What is dystropic calcificatioN?
calcificaiton of dying and dead tissues
Ex: chronic Tb in lungs and lymphnodes. Accumulation in arteries, calcification of heart valves.
What is metastatic calcification?
Mineral deposits that occur in undamaged normal tissues as a result of hypercalcemia. (like hyperparathyroidism)
What is cellular necrosis? Tell tale sign?
Process of cellular dissolution.
You know this hshappening when you see a clumping of genetic material and disruption fo plasma and organelle membranes.
What is karyolysis?
nuclear dissolution and lysis of chromatin from action of hydrolytic enzymes
Whe the nycleus shrinks nad becomes a small ball of genetic material it is called...
pyknosis and it dissoves via karyolysis.
The nucleus dissolving into dust is called.....
Coagulative necrosis results from...
severe hypoxia or chemical injury. Albumin changes to a gelatinous state.
Liquifactive necrosis results from...
ischemic injury to neurons and glial cells in the brain (can be RT bacterial infection). Cells are digested bytheir own hydrolases and the tissue liquifies.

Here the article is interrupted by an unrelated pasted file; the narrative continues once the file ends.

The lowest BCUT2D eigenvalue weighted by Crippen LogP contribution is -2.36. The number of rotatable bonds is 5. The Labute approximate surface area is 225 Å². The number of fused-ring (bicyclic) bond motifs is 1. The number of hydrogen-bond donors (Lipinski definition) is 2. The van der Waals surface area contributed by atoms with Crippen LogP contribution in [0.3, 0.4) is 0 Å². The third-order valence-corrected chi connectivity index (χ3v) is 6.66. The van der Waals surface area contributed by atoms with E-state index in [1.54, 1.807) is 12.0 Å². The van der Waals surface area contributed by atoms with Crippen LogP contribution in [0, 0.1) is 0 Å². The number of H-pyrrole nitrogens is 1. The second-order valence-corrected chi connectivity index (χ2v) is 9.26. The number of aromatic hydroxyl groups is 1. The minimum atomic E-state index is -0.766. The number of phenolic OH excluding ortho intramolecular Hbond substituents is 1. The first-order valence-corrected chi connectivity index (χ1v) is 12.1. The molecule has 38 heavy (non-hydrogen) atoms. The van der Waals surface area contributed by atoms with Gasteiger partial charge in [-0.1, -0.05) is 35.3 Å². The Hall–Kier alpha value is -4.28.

Caseous necrosis results from...
infection with TB. Is a combo of coagulative and liquifactive necrosis. Dead celsl disintegrate but hte debris isn't completely digested by hydrolases. Looks like cheese.
Fat necrosis is...
cellular dissolution caused by lipases that break down triglicerides and release free fatty acids that combine with Ca, Mg, and Na creating soaps, tissue looks chalky white.
Gangrenous necrosis is...
death of tisse resulting from sever hypoxic injury often related to arteriosclerosis or blockage of arteries.
Which organism is implicated in gas gangrene?
Describe apoptosis
Nuclear nad cytoplasmic shrinkage of a cell followed by fragmentatio int omembrane bound fragments and subsquent phagocytosis by other cells.
What are 3 things accepted as part of the mechanism of aging
1. cellchanges produced by genetic, envtal, and behavioral factors
2. changes in cellular regualtory control mechanisms
3. degenerative extracellular and vascular alterations
Which toxin has it's effect by increasing intracellular Ca levels?
So why are free radicals so bad anyway?
They can cause harmful changes like inappropriate cell growtha nd proliferaiton, apoptosis, inflammatory gene expression, necrosis, and interfere with matrix regulation.
What is the impact of ROS on the mitochondria?
Compromising ATP production, disrupting Ca homeostasis and increasing oxidative stress. Can also lead to apoptotic cell death by causing release of caspase/cytochrome C
How does Vitamin E relate to free radicals?
Free radicals destroy the lipid bilayer and vitamin E may prevent this
What is the target organ of damage for CCl4?
The liver.